Comment Re:Do like them thar foreigners (Score 1) 295

Unfortunately, most of your solutions are regional and/or situational.

Here in the UK, if a parcel is on your doorstep and gets stolen, it's still the retailers responsibility.
Here in the United States, it is not.

many large employers will let you receive parcels at your place of work
Some do, and some do not.

Your neighbours can do the same thing for you
So, you actually know your neighbors and... talk to them? I've actually never seen my neighbors. I assume someone lives there though.

Larger apartment blocks have a conceirge.
Yeah, here in the States, larger apartment complexes generally have what's called a clubhouse and will receive packages on your behalf if instructed. But not everyone who lives in an apartment lives in such a complex.

Most places I've ever worked at least have let me work at home for a day to receive deliveries.
That's certainly true where I work, but my guess is, and this is really generalizing/stereotyping, that people who live in areas where package theft is a big problem also do not work for companies that allow for that.

Amazon lockers
I live in a large(ish) U.S. city with a population just under 1 million in the city-proper. There is exactly one Amazon locker location, and it is 20 km (I'm a giver) from downtown.

Comment Re:I just want some fucking choices (Score 4, Interesting) 98

I think the problem is that the spying IS the business model. No one is manufacturing phones, creating mobile operating systems, or providing cellular service simply to sell those things at some dollar amount above cost for profit. They do that too to be sure, but the end game is to track, aggregate, and catalog every thing about you that they can and sell THAT information to advertisers...and maybe the government(?).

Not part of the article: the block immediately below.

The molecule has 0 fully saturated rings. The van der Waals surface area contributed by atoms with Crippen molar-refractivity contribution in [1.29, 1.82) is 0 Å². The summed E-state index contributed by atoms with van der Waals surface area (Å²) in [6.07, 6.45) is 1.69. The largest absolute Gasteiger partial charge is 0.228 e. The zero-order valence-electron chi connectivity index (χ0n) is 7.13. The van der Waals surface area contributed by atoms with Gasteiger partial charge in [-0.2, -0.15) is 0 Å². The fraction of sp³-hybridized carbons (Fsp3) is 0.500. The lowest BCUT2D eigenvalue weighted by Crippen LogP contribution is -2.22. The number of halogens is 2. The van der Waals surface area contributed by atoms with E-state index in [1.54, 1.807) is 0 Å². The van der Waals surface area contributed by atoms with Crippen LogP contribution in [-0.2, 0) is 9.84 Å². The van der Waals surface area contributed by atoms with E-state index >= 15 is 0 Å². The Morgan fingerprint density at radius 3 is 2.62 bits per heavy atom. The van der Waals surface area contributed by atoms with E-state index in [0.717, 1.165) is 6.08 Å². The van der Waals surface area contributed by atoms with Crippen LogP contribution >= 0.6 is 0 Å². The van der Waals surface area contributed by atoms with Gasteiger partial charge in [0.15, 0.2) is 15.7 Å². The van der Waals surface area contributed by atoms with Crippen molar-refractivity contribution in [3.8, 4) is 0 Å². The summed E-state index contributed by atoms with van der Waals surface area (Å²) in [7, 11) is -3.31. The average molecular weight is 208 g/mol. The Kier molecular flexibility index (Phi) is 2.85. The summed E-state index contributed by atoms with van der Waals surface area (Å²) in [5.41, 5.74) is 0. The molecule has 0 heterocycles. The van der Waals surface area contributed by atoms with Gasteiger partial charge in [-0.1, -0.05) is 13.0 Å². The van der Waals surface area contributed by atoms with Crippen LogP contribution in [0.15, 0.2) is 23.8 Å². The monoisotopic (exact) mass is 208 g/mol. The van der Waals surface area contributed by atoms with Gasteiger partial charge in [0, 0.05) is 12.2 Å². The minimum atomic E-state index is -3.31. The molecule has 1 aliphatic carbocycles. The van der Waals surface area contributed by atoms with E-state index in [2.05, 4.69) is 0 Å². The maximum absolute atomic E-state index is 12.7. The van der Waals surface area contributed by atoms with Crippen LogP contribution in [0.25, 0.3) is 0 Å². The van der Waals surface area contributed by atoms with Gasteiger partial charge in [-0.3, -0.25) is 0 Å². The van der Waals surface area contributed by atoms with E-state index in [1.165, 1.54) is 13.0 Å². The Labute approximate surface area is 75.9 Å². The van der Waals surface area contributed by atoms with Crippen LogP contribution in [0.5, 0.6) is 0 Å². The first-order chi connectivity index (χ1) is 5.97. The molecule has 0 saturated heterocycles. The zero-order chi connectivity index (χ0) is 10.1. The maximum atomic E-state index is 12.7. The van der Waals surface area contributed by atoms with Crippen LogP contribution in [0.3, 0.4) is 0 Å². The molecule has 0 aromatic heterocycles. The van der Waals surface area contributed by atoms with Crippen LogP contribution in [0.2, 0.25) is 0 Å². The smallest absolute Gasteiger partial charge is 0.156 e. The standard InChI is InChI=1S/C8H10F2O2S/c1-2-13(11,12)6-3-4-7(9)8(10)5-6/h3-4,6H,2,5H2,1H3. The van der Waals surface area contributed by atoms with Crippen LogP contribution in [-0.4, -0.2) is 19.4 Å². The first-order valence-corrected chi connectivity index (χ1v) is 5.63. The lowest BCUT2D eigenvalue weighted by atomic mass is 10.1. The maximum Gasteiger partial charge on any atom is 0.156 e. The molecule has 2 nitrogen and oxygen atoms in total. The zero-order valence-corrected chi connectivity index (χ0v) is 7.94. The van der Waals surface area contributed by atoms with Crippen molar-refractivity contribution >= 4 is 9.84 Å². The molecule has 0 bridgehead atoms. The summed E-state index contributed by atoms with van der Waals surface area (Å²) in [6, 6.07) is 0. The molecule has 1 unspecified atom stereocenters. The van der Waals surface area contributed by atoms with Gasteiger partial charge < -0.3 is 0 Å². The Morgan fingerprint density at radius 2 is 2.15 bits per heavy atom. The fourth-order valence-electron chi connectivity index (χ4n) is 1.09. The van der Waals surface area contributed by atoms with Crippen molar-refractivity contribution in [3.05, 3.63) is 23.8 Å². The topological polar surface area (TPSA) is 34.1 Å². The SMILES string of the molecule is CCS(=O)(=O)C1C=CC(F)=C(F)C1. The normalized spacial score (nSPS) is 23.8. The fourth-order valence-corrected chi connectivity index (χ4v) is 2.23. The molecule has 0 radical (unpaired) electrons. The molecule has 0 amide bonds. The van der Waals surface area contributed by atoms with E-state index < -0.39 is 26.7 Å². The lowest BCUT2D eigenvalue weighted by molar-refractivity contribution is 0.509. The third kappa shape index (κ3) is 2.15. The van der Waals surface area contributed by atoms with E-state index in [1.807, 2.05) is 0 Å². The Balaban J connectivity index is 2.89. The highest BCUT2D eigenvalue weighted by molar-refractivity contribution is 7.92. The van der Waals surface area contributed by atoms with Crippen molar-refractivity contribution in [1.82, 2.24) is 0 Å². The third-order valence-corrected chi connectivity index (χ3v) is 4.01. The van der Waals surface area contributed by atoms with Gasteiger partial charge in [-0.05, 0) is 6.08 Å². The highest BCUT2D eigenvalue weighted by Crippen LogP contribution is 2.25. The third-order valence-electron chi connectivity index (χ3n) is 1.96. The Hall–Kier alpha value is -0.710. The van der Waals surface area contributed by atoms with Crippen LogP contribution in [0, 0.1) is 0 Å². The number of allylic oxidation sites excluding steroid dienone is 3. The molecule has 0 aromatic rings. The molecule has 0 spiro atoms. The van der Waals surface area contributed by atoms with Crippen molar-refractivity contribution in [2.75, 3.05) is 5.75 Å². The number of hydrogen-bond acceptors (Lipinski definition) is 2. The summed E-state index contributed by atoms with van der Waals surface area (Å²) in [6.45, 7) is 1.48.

So we get to be the consumer and the product, which works out pretty well for everyone on the other side of the equation; just not us.

Comment Re:Watergate (Score 1) 667

Yeah, I don't know about that. Woodward and Bernstein used tactics that were certainly questionable, and they did break a few minor laws in obtaining some information, but it was insider information from Deep Throat that really go the ball rolling. Once they knew about Watergate, it was really just a matter of investigative journalism. And Watergate was actually a pretty serious crime; campaign finances used to pay burglars to break into your political opponent's offices. And in the end, was Nixon really brought to justice? He resigned before he could be impeached, and Ford pardoned him. Such are the penalties for breaking laws while in political office...regardless of political party.

Contrast that to breaking federal laws to find nothing particularly damning beyond that Clinton operated a private email server, which is pretty misguided on her part I'll give you that. It's also breaking the law, but after the FBI investigation didn't find her being maliciously deceptive, that's where the light hand of justice falls faintly on a politician's shoulder like a snowflake. Seriously though, if that's the worst thing she's ever done, it's not that bad, and it's probably not the worst thing she's ever done. It's certainly nothing that justifies breaking a federal law over. I checked Politifact and Fox News, and didn't see anything terribly hair-raising.